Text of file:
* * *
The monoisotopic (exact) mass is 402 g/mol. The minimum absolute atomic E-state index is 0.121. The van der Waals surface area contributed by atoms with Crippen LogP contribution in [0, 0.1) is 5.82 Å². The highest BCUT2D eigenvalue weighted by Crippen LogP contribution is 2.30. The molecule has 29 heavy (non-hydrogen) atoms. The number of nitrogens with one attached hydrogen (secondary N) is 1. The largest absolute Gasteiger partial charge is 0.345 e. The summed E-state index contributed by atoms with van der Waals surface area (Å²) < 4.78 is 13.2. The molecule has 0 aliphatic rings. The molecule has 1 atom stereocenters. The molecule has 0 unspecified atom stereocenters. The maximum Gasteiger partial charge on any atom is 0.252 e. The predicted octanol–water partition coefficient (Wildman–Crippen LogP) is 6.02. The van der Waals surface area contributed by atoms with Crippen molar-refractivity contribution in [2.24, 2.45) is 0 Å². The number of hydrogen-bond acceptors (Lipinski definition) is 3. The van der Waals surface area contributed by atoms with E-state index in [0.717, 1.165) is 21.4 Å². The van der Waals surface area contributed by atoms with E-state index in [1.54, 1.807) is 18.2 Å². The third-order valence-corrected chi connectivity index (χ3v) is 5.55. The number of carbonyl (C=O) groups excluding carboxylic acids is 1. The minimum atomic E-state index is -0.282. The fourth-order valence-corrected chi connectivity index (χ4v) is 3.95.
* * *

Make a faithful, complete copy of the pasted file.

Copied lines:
The monoisotopic (exact) mass is 402 g/mol. The minimum absolute atomic E-state index is 0.121. The van der Waals surface area contributed by atoms with Crippen LogP contribution in [0, 0.1) is 5.82 Å². The highest BCUT2D eigenvalue weighted by Crippen LogP contribution is 2.30. The molecule has 29 heavy (non-hydrogen) atoms. The number of nitrogens with one attached hydrogen (secondary N) is 1. The largest absolute Gasteiger partial charge is 0.345 e. The summed E-state index contributed by atoms with van der Waals surface area (Å²) < 4.78 is 13.2. The molecule has 0 aliphatic rings. The molecule has 1 atom stereocenters. The molecule has 0 unspecified atom stereocenters. The maximum Gasteiger partial charge on any atom is 0.252 e. The predicted octanol–water partition coefficient (Wildman–Crippen LogP) is 6.02. The van der Waals surface area contributed by atoms with Crippen molar-refractivity contribution in [2.24, 2.45) is 0 Å². The number of hydrogen-bond acceptors (Lipinski definition) is 3. The van der Waals surface area contributed by atoms with E-state index in [0.717, 1.165) is 21.4 Å². The van der Waals surface area contributed by atoms with E-state index in [1.54, 1.807) is 18.2 Å². The third-order valence-corrected chi connectivity index (χ3v) is 5.55. The number of carbonyl (C=O) groups excluding carboxylic acids is 1. The minimum atomic E-state index is -0.282. The fourth-order valence-corrected chi connectivity index (χ4v) is 3.95.